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In many regions of North America, The Winter of 2015 with record breaking snowfalls has been historic, and its not over yet. Companies can be impacted in a variety of ways by extreme winter storms, and effective business continuity involves planning for disruptive weather-related events and having outside resources in place should they be needed.

1. Transportation


Blizzards and similar storms not only make it difficult for employees to get to work, but for distributors it can present major challenges. In some cases bringing temporary workers in from outside the region can help in a weather emergency.

For example, here in the Boston area we are close to breaking our all-time snowfall record. As a result of the snow accumulation and it's impact on businesses, we recently brought in experienced CDL-A drivers for a local foodservice distributor enabling them to catch up on a backlog of deliveries to its clients.

2. Facility Damages

Extreme winter weather can also lead to significant damages to work facilities and other physical assets, such as machinery. These damages are not only costly, but they can put workers in harm's way if employees are in the area when an incident such as a collapsing roof takes place. While accidents can happen, efforts must be made to identify potential structural weak points and other vulnerabilities in advance, so that efforts can be made to avoid problems before they arise.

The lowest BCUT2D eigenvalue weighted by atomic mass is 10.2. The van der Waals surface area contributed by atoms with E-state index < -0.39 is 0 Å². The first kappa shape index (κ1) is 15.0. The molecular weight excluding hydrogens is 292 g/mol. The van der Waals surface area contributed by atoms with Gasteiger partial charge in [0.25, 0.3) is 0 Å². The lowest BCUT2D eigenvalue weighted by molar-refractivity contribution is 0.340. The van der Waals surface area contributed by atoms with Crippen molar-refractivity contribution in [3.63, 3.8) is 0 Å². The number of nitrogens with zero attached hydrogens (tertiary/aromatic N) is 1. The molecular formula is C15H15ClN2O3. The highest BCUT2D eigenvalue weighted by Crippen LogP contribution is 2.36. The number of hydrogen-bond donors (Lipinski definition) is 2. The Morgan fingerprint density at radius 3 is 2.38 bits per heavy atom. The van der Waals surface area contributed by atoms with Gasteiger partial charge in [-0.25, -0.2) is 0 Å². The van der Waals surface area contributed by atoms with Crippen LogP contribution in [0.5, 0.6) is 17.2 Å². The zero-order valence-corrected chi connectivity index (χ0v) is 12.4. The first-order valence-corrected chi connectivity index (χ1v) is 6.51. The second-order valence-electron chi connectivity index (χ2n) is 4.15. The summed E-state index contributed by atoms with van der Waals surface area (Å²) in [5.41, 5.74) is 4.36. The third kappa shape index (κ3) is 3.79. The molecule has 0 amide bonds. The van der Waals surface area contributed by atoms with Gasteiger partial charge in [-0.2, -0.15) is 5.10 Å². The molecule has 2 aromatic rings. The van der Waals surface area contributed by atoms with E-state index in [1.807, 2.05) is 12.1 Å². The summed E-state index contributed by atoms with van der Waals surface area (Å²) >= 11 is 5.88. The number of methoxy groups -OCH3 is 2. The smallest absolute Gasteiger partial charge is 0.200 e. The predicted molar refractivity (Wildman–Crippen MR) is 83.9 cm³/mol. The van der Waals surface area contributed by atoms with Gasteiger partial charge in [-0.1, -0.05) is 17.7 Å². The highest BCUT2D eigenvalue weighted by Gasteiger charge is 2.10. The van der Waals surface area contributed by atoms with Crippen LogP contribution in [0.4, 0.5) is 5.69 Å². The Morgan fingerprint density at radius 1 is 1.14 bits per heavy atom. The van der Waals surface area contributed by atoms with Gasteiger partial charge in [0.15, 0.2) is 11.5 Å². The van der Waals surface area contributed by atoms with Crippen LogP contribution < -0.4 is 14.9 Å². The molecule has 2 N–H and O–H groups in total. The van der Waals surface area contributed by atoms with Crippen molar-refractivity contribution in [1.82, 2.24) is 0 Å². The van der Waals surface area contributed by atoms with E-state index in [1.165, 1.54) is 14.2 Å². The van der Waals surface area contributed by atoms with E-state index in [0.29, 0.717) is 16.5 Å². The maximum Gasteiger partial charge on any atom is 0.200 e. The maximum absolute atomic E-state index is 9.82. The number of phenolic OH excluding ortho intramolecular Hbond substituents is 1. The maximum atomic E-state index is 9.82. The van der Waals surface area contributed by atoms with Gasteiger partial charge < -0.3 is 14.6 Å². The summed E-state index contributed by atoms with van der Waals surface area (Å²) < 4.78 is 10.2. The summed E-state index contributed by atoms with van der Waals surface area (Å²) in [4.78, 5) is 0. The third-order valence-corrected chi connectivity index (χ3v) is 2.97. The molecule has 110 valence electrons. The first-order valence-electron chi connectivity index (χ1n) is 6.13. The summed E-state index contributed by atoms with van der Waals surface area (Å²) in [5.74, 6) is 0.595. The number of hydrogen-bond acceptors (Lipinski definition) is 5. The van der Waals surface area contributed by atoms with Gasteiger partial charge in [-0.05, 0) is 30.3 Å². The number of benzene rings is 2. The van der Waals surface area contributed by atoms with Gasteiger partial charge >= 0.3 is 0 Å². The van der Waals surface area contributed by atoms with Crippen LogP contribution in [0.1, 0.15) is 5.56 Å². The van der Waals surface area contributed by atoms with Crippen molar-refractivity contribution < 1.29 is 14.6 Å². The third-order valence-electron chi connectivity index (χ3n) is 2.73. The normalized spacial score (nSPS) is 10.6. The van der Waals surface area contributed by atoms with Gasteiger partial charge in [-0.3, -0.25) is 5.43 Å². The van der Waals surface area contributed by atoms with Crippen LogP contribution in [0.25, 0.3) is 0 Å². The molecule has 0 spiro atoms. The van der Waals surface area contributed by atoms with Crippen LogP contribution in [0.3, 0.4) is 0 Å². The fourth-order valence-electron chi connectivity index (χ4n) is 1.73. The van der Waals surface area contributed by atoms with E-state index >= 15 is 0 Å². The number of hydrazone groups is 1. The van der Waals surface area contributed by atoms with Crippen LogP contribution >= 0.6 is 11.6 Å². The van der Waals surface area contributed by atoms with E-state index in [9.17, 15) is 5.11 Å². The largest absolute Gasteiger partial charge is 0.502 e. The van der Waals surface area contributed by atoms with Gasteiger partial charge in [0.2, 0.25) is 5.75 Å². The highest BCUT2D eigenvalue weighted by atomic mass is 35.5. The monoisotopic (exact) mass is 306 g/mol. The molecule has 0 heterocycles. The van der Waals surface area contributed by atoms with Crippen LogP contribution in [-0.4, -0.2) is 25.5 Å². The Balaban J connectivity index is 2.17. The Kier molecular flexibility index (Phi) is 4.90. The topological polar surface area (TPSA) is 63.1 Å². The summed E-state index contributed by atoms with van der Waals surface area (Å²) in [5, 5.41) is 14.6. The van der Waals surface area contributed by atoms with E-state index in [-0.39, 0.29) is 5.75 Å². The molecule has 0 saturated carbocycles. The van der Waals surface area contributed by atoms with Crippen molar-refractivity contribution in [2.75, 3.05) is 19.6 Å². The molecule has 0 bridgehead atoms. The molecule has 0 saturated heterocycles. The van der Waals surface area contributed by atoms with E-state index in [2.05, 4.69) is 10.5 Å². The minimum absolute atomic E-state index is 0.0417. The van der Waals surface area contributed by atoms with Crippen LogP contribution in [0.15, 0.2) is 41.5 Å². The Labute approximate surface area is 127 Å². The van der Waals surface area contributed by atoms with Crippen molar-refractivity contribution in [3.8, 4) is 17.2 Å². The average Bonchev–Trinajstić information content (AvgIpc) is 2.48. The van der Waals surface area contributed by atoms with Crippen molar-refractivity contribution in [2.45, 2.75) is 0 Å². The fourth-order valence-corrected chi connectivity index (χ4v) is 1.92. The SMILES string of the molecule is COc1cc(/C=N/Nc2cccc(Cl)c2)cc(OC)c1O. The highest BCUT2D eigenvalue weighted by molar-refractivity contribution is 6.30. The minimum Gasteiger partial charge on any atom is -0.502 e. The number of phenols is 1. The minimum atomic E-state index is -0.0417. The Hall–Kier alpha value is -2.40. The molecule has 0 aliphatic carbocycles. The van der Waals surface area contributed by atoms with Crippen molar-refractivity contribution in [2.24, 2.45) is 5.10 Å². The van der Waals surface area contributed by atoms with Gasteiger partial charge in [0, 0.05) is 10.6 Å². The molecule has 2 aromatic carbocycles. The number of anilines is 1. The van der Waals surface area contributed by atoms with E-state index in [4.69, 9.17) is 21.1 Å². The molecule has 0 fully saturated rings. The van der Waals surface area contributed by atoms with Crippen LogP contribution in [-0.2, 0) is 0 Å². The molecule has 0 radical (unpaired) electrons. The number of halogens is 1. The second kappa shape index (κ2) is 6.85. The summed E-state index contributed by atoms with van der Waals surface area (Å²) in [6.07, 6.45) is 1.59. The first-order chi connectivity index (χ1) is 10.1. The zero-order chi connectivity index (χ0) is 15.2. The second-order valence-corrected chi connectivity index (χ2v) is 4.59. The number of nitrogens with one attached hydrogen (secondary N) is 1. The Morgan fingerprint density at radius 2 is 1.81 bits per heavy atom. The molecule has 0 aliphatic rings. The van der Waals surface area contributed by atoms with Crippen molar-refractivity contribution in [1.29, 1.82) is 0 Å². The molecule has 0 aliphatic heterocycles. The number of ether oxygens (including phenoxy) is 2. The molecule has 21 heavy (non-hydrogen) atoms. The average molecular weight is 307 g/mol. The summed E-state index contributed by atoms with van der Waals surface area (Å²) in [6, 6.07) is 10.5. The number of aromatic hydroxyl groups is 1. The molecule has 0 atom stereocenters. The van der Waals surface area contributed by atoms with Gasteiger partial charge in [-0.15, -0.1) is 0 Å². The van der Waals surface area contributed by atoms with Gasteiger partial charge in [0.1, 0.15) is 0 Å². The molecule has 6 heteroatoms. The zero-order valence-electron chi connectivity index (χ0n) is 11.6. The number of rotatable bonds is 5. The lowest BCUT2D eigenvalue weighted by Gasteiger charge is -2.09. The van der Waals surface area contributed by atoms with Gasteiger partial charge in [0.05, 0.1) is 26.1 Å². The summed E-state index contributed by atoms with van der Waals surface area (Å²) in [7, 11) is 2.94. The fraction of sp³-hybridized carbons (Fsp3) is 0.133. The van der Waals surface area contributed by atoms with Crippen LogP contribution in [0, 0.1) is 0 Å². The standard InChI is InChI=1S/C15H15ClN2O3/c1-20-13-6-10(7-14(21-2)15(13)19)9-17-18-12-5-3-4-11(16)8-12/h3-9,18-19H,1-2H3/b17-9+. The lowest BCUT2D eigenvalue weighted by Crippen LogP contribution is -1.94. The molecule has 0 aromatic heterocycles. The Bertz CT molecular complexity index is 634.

The key to reducing the risks of a large-scale work disruption caused by a winter storm is business continuity planning in order to minimize downtime caused by extreme weather.

3. Shipping

Businesses with a national network of customers can run into serious trouble if their distribution centers or hubs are hit by a blizzard or ice storm. While some customers may understand the inherent delays, others may not, opening up opportunities for competitors to pick up the slack. Furthermore, shipping disruptions can have severe supply chain and revenue implications if trucks are unable to deliver supplies on time to factories that depend on those shipments.

Having a continuity plan in place that sets up alternative shipping methods can be vital in winter, as it provides a layer of protection against revenue losses in the event of a major localized storm.

 


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